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Conics: Hyperbolas: Introduction (page 1 of 3)

Sections: Introduction, Finding information from the equation, Finding the equation from information


Hyperbolas don't come up much at least not that I've noticed in other math classes, but if you're covering conics, you'll need to know their basics. An hyperbola looks sort of like two mirrored parabolas, with the two "halves" being called "branches". Like an ellipse, an hyperbola has two foci and two vertices; unlike an ellipse, the foci in an hyperbola are further from the hyperbola's center than are its vertices:

    hyperbola with center, foci, vertices, and fundamental box labelled

The hyperbola is centered on a point (h, k), which is the "center" of the hyperbola. The point on each branch closest to the center is that branch's "vertex". The vertices are some fixed distance a from the center. The line going from one vertex, through the center, and ending at the other vertex is called the "transverse" axis. The "foci" of an hyperbola are "inside" each branch, and each focus is located some fixed distance c from the center. (This means that a < c for hyperbolas.) The values of a and c will vary from one hyperbola to another, but they will be fixed values for any given hyperbola.

 

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For any point on an ellipse, the sum of the distances from that point to each of the foci is some fixed value; for any point on an hyperbola, it's the difference of the distances from the two foci that is fixed. Looking at the graph above and letting "the point" be one of the vertices, this fixed distance must be (the distance to the further focus) less (the distance to the nearer focus), or (a + c) (c a) = 2a. This fixed-difference property can used for determining locations: If two beacons are placed in known and fixed positions, the difference in the times at which their signals are received by, say, a ship at sea can tell the crew where they are.

As with ellipses, there is a relationship between a, b, and c, and, as with ellipses, the computations are long and painful. So trust me that, for hyperbolas (where a < c), the relationship is c2 a2 = b2 or, which means the same thing, c2 = b2 + a2. (Yes, the Pythagorean Theorem is used to prove this relationship. Yes, these are the same letters as are used in the Pythagorean Theorem. No, this is not the same thing as the Pythagorean Theorem. Yes, this is very confusing. Just memorize it, and move on.)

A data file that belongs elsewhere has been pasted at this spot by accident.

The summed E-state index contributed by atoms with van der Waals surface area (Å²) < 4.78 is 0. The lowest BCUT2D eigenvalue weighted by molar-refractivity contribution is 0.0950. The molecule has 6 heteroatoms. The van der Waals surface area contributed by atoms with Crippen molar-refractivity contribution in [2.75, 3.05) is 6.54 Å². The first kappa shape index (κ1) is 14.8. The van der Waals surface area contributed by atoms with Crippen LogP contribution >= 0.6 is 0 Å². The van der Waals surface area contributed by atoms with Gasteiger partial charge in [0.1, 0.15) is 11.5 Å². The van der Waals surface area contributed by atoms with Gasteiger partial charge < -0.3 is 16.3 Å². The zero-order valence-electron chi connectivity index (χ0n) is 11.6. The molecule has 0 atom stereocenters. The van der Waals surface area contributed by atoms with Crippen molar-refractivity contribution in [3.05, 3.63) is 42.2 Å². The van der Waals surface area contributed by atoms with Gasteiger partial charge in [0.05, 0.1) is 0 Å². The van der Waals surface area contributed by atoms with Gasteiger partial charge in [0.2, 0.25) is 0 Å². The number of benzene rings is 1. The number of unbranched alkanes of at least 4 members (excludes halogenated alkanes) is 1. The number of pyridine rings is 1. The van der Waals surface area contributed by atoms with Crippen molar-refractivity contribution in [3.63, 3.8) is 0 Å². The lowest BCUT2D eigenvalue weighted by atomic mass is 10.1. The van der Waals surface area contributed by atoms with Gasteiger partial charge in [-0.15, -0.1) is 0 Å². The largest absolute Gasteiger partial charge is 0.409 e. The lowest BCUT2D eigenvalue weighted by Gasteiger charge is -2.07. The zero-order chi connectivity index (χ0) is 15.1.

When the transverse axis is horizontal (in other words, when the center, foci, and vertices line up side by side, parallel to the x-axis), then the a2 goes with the x part of the hyperbola's equation, and the y part is subtracted.

 

 

 

 
[(x - h)^2] / [a^2] - [(y - k)^2] / [b^2] = 1

 

hyperbola with side-by-side branches

When the transverse axis is vertical (in other words, when the center, foci, and vertices line up above and below each other, parallel to the y-axis), then the a2 goes with the y part of the hyperbola's equation, and the x part is subtracted.

 

 

 
[(y - k)^2] / [a^2] - [(x - h)^2] / [b^2] = 1

 

hyperbola with branches above and below each other

In "conics" form, an hyperbola's equation is always "=1".

The value of b gives the "height" of the "fundamental box" for the hyperbola (marked in grey in the first picture above), and 2b is the length of the "conjugate" axis. This information doesn't help you graph hyperbolas, though. Copyright Elizabeth Stapel 2010-2011 All Rights Reserved

For reasons you'll learn in calculus, the graph of an hyperbola gets fairly flat and straight when it gets far away from its center. If you "zoom out" from the graph, it will look very much like an "X", with maybe a little curviness near the middle. These "nearly straight" parts get very close to what are called the "asymptotes" of the hyperbola. For an hyperbola centered at (h, k) and having fixed values a and b, the asymptotes are given by the following equations:

hyperbolas' graphs

 

asymptotes' equations

 side-by-side hyperbola from above, with asymptote lines added

 

y = +/- (b/a)(x - h) + k

 above-and-below hyperbola from above, with asymptote lines added

 

y = +/- (a/b)(x - h) + k

Note that the only difference in the asymptote equations above is in the slopes of the straight lines: If a2 is the denominator for the x part of the hyperbola's equation, then a is still in the denominator in the slope of the asymptotes' equations; if a2 goes with the y part of the hyperbola's equation, then a goes in the numerator of the slope in the asymptotes' equations.

Hyperbolas can be fairly "straight" or else pretty "bendy":

hyperbola with an
eccentricity of about 1.05

 

hyperbola with an
eccentricity of about 7.6

hyperbola with eccentricity of about 1.05: branches bend sharply back

 

hyperbola with eccentricity about 7.6: branches are only gently bent

The measure of the amount of curvature is the "eccentricity" e, where e = c/a. Since the foci are further from the center of an hyperbola than are the vertices (so c > a for hyperbolas), then e > 1. Bigger values of e correspond to the "straighter" types of hyperbolas, while values closer to 1 correspond to hyperbolas whose graphs curve quickly away from their centers.

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Cite this article as:

Stapel, Elizabeth. "Conics: Hyperbolas: Introduction." Purplemath. Available from
    http://www.purplemath.com/modules/hyperbola.htm. Accessed
 

 



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